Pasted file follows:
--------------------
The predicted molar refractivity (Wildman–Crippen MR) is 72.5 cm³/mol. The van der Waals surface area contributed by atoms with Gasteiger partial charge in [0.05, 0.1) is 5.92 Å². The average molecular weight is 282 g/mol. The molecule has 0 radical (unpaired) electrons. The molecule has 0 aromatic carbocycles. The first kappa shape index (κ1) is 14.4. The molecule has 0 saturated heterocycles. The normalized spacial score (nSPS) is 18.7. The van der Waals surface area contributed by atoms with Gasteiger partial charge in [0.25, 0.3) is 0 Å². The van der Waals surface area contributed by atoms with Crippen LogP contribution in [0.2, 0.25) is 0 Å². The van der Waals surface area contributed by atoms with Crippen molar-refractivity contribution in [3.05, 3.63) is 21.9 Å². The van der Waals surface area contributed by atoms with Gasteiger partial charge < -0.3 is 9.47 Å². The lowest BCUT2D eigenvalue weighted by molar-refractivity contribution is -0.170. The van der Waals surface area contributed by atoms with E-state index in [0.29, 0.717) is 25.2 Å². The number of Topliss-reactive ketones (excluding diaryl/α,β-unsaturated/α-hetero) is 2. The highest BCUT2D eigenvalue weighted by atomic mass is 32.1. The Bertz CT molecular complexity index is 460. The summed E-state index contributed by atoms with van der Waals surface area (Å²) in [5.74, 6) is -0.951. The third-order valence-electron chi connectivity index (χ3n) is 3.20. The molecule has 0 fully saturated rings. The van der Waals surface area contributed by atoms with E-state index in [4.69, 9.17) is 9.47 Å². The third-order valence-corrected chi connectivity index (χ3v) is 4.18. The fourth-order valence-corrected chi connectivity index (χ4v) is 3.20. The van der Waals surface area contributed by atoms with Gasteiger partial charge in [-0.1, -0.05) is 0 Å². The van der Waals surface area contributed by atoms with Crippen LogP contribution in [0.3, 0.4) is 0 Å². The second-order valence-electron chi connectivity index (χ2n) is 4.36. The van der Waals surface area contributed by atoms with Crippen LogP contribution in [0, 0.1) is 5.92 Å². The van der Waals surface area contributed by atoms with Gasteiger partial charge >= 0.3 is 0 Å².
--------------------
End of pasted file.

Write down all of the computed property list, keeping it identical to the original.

The predicted molar refractivity (Wildman–Crippen MR) is 72.5 cm³/mol. The van der Waals surface area contributed by atoms with Gasteiger partial charge in [0.05, 0.1) is 5.92 Å². The average molecular weight is 282 g/mol. The molecule has 0 radical (unpaired) electrons. The molecule has 0 aromatic carbocycles. The first kappa shape index (κ1) is 14.4. The molecule has 0 saturated heterocycles. The normalized spacial score (nSPS) is 18.7. The van der Waals surface area contributed by atoms with Gasteiger partial charge in [0.25, 0.3) is 0 Å². The van der Waals surface area contributed by atoms with Crippen LogP contribution in [0.2, 0.25) is 0 Å². The van der Waals surface area contributed by atoms with Crippen molar-refractivity contribution in [3.05, 3.63) is 21.9 Å². The van der Waals surface area contributed by atoms with Gasteiger partial charge < -0.3 is 9.47 Å². The lowest BCUT2D eigenvalue weighted by molar-refractivity contribution is -0.170. The van der Waals surface area contributed by atoms with E-state index in [0.29, 0.717) is 25.2 Å². The number of Topliss-reactive ketones (excluding diaryl/α,β-unsaturated/α-hetero) is 2. The highest BCUT2D eigenvalue weighted by atomic mass is 32.1. The Bertz CT molecular complexity index is 460. The summed E-state index contributed by atoms with van der Waals surface area (Å²) in [5.74, 6) is -0.951. The third-order valence-electron chi connectivity index (χ3n) is 3.20. The molecule has 0 fully saturated rings. The van der Waals surface area contributed by atoms with E-state index in [4.69, 9.17) is 9.47 Å². The third-order valence-corrected chi connectivity index (χ3v) is 4.18. The fourth-order valence-corrected chi connectivity index (χ4v) is 3.20. The van der Waals surface area contributed by atoms with Gasteiger partial charge in [-0.1, -0.05) is 0 Å². The van der Waals surface area contributed by atoms with Crippen LogP contribution in [0.3, 0.4) is 0 Å². The second-order valence-electron chi connectivity index (χ2n) is 4.36. The van der Waals surface area contributed by atoms with Crippen LogP contribution in [0, 0.1) is 5.92 Å². The van der Waals surface area contributed by atoms with Gasteiger partial charge >= 0.3 is 0 Å².